The Cambridge Santa Claus Parade is one of the first city parades in Ontario to go to the night-time format.

There is also the festive Christmas in Cambridge winter festival at Christmas featuring events like Unsilent Night, which began in New York City by Phil Kline. The City of Cambridges take on this event uniquely involves other aspects of the community such as Christie digital projection technology. University of Waterloo School of Architecture Cambridge students in Dr. Jeff Lederer’s Urban Revitalization and Design class designed the spectacular light installations.

The Cambridge Farmers’ Market has been in operation in the original building on the original site circa 1830; making it the third oldest market in the country. The Cambridge Farmers’ Market is now ranked as one of the top 10 markets in the country by Best Health Magazine. All the vendors come from within a 100 km radius to sell fresh fruits, cheese, vegetables, baked goods and more.

The Cambridge Centre of the Arts is a municipally operated community Arts Centre that is available to area residents, artists and organizations. The Arts Centre officially opened May 2001. Cambridge Galleries are a part of the Cambridge Public Library system with art exhibition spaces at Queens Square, Preston and the new Design at Riverside location. Together, the three galleries host approximately 23 exhibitions per year.

In June 2008, the new Cambridge City Hall facility opened as the first city hall in Canada to achieve the ranking of gold in the LEED from the Canada Green Building Council. The $30 million project was completed on time and on budget, and financed through a settlement of a loan with the city’s hydro utility. A conservative estimate comparing a standard 85,000-square-foot (7,900 m2) building to the new City Hall LEED standard building results in a $160,000 savings on energy per year or some $1.6 Million over 10 years. The open concept of the facility allows for greater air flow, reducing cooling costs and increasing the penetration of natural light to offset other light sources. A four-story "living wall" of tropical plants is located in the atrium and cleanses the air of pollutants such as formaldehyde, volatile organic compounds, dust, and spores. Behind the living wall is a running water supply that provides humidity during the winter months and a soothing sound for employees and visitors to enjoy all year round.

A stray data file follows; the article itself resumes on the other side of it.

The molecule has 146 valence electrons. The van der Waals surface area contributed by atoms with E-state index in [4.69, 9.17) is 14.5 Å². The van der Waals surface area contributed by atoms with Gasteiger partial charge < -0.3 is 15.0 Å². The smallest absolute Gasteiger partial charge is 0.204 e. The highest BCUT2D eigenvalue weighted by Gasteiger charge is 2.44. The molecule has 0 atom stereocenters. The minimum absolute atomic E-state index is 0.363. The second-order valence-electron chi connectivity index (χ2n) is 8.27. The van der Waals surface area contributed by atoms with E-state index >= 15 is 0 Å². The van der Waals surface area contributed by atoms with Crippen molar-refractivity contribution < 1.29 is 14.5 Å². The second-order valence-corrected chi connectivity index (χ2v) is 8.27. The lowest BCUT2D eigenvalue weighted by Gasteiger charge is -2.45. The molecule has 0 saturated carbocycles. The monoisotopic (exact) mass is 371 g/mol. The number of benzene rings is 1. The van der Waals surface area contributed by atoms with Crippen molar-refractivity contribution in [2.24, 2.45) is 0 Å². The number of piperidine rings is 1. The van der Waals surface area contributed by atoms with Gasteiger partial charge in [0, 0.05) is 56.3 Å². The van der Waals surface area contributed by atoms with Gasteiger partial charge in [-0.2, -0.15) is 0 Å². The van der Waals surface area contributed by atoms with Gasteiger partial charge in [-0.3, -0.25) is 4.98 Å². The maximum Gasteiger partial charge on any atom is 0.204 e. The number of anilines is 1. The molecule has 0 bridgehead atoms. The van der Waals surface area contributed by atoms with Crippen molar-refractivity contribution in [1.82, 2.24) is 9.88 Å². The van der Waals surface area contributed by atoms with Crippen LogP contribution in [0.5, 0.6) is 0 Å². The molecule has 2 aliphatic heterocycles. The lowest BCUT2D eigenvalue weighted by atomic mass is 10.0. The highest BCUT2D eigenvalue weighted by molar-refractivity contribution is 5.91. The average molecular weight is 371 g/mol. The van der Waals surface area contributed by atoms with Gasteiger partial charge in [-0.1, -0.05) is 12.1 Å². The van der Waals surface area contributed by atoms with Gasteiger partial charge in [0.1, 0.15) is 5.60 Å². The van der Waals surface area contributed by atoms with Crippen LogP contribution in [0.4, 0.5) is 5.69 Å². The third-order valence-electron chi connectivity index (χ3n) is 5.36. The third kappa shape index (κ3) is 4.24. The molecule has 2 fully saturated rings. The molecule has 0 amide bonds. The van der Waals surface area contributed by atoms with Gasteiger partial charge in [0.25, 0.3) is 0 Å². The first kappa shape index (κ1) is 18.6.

The historic city hall in Cambridge was built in 1858 by local architect H.B. Sinclair for $3,650, replacing the original structure built in 1838. Built of granite and white limestone, locally-found blue granite was used as a decorative feature. The Historic City served as the communitys town hall and market place. Today, the Historic City Hall and the New City Hall are connected by a hallway constructed shortly after the New City Hall was built.

In the tradition of environmental stewardship, Cambridge preserves over 365 hectares of parkland which make up more than 80 parks in the city, as well as over 140 km of bike on-road cycling lanes.